The promise to stay safe.

Forced onto the boat by her older sister, seventeen-year-old Amelia Ashton arrives in Weymouth with hundreds of other children. Although she is placed with a kind and loving foster family in Derbyshire, her world is torn apart. With all her communication cut off from her family, and the boys at school joining to fight in the war, Amelia struggles with her own desire to help. On a whim, she lies about her age and boards a train headed to volunteer with the Women’s Land Army. Finding solace in the work of farm life, she reconnects with William, a young man from Derbyshire, and who doesn’t waste any time asking for her hand in marriage. Can Amelia start a new life without looking over her shoulder at what she left behind in Guernsey or will the war change everything?

The promise to survive.

Fearing for her parents’ lives, nineteen-year-old, Evelyn Ashton stays behind, living through the German occupation plaguing her once beautiful home—the island of Guernsey. Living under German rule, the residents find a new meaning of desperation and despair, trying to survive on rations and evade the threats of being sent off to a death camp. After her parents die in a bombing, Evelyn is left alone to fend for herself against her enemy, and when German soldiers take over her house, she seeks refuge in the only family she believes she has left—Henry—the man once interested in her sister. Can they find comfort in each other or will the occupation claim not only their love but also their lives?

Two sisters. Two promises. One bloody war that changes their lives forever.

First Impressions

After completing the first few chapters of this book I was surprised to admit how much it reminded me of Game of Thrones. Bare with me for a second. Sure, there might not be any fire-breathing dragons, paranormal elements or gratuitous sex scenes. And while we can probably take a far reach to compare the impending arrival of Nazi forces on this small island to the terrifying Night Walkers traversing a wall, that wasn’t exactly the similarity I had in mind. Rather, outside of our two primary sister main characters, you really shouldn’t try to become emotionally attached to anyone else in this book, as they are all fair game to become a victim of the horrors of war. This read might have romance weaved into the plot, but don’t let that fool you into thinking you’ll be given a romanticized view of war. We aren’t presented with any scenes of battle on the frontlines between soldiers, but we do see the devastating effects for those back “at home”. Consider yourself warned you might want to have a box of Kleenex nearby when you pick this one up.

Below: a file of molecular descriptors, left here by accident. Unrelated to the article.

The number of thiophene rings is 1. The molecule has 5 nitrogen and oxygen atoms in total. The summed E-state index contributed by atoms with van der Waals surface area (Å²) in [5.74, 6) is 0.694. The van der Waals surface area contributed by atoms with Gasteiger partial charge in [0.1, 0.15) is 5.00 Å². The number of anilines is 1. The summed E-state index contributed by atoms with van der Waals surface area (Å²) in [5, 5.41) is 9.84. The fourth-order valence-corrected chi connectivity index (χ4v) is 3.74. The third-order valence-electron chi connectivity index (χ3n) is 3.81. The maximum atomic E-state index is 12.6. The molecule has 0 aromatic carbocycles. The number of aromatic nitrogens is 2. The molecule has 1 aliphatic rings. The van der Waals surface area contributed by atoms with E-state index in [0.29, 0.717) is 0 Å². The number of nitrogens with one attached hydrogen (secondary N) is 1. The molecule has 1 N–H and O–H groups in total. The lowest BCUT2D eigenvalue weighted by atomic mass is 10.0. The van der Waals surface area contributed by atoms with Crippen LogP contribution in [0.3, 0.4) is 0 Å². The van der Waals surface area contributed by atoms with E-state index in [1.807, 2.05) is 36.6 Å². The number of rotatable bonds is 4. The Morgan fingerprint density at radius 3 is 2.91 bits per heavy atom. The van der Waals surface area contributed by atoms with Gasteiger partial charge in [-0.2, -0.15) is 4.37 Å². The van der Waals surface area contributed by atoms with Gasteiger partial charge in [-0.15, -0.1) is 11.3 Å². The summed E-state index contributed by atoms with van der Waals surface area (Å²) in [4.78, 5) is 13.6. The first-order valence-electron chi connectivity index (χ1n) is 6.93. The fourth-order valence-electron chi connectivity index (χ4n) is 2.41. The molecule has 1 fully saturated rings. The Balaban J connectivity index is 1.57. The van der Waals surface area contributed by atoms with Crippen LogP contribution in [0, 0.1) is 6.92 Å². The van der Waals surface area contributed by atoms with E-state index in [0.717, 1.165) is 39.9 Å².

It’s a captivating, albeit oftentimes emotionally devastating read, but alas that is merely the reality of war. We must commend the author for successfully capturing the loss, uncertainties and hopes of those left behind. I’ll admit, I sometimes had to take a few breaks in between my stints of reading this one, as it was so reminiscent of the stories my Oma used to share with my sister and I about what it was like growing up in Nazi Germany with her own sister. From bombs landing in their family attic, to a Jewish classmate who stopped showing up to school one day. She even regaled us with the story of how an American soldier crash landed in a plane outside her village, and she was the only one who could speak a few sentences to him in English before German soldiers came and took him away. I’m sure there was plenty my Oma didn’t tell us about what it took to survive the war with her sister, but reading this tale about another pair of sisters trying to survive each day became quite emotional for me, especially as I tried to envision my sister and I in their shoes.

My Oma, Renate, with her sister, Elfriede.

Sisterhood

This might be a tale of romance, war and survival, but it’s also a tale of sisters. Amelia is sent off to England on her own, while Evelyn remains behind on the island of Guernsey as the Nazis invade. While we’re immediately swept up in the emotional roller coaster this read has to portray, one thing I would have liked to see a bit more of was a connection, yet also a distinction, between these two heroines as sisters. Aside from their goals for the future, these two ladies are rather similar in personality and demeanor that it almost felt like either one could have been present in either part of the story. This is where more distinction would have been welcome. As far as connection, the novel opens with Evelyn pushing Amelia onto a boat for the safety of England, and we sort of missed out on any experience of them together as sisters. It seemed like we didn’t get a full glimpse of their sibling dynamic, and maybe a flashback or two could have helped set the scene of what it was like for them to suddenly be separated by the distance of war.